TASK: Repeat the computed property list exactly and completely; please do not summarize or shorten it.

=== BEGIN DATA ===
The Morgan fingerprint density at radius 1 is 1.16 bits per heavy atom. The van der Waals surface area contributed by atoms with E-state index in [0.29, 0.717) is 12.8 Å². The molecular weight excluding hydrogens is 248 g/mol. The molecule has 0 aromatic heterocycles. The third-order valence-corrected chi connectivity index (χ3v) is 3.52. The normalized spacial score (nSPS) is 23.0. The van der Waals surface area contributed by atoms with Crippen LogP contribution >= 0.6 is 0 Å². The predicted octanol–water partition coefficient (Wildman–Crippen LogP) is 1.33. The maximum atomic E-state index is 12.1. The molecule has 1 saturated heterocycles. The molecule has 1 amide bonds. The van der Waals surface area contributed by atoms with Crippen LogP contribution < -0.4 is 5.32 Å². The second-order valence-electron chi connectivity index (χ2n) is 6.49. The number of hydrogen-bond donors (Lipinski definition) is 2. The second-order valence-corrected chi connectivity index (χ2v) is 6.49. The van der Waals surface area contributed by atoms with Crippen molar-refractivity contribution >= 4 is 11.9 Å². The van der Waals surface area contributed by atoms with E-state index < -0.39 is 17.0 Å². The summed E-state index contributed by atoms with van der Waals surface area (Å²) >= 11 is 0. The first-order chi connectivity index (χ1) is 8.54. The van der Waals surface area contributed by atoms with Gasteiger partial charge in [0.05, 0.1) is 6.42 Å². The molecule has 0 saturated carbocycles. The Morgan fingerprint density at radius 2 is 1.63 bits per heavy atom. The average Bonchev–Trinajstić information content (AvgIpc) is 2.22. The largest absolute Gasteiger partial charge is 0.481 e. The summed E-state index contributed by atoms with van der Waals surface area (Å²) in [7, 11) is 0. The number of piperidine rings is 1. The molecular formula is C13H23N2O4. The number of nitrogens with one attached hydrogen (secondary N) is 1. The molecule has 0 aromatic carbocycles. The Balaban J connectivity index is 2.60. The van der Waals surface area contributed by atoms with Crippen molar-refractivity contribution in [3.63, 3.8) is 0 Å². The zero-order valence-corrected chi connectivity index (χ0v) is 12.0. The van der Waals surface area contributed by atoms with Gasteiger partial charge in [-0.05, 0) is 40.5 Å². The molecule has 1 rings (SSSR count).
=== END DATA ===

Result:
The Morgan fingerprint density at radius 1 is 1.16 bits per heavy atom. The van der Waals surface area contributed by atoms with E-state index in [0.29, 0.717) is 12.8 Å². The molecular weight excluding hydrogens is 248 g/mol. The molecule has 0 aromatic heterocycles. The third-order valence-corrected chi connectivity index (χ3v) is 3.52. The normalized spacial score (nSPS) is 23.0. The van der Waals surface area contributed by atoms with Crippen LogP contribution >= 0.6 is 0 Å². The predicted octanol–water partition coefficient (Wildman–Crippen LogP) is 1.33. The maximum atomic E-state index is 12.1. The molecule has 1 saturated heterocycles. The molecule has 1 amide bonds. The van der Waals surface area contributed by atoms with Crippen LogP contribution < -0.4 is 5.32 Å². The second-order valence-electron chi connectivity index (χ2n) is 6.49. The number of hydrogen-bond donors (Lipinski definition) is 2. The second-order valence-corrected chi connectivity index (χ2v) is 6.49. The van der Waals surface area contributed by atoms with Crippen molar-refractivity contribution >= 4 is 11.9 Å². The van der Waals surface area contributed by atoms with E-state index < -0.39 is 17.0 Å². The summed E-state index contributed by atoms with van der Waals surface area (Å²) >= 11 is 0. The first-order chi connectivity index (χ1) is 8.54. The van der Waals surface area contributed by atoms with Gasteiger partial charge in [0.05, 0.1) is 6.42 Å². The molecule has 0 saturated carbocycles. The Morgan fingerprint density at radius 2 is 1.63 bits per heavy atom. The average Bonchev–Trinajstić information content (AvgIpc) is 2.22. The largest absolute Gasteiger partial charge is 0.481 e. The summed E-state index contributed by atoms with van der Waals surface area (Å²) in [7, 11) is 0. The number of piperidine rings is 1. The molecular formula is C13H23N2O4. The number of nitrogens with one attached hydrogen (secondary N) is 1. The molecule has 0 aromatic carbocycles. The Balaban J connectivity index is 2.60. The van der Waals surface area contributed by atoms with Crippen molar-refractivity contribution in [3.63, 3.8) is 0 Å². The zero-order valence-corrected chi connectivity index (χ0v) is 12.0. The van der Waals surface area contributed by atoms with Gasteiger partial charge in [-0.05, 0) is 40.5 Å². The molecule has 1 rings (SSSR count).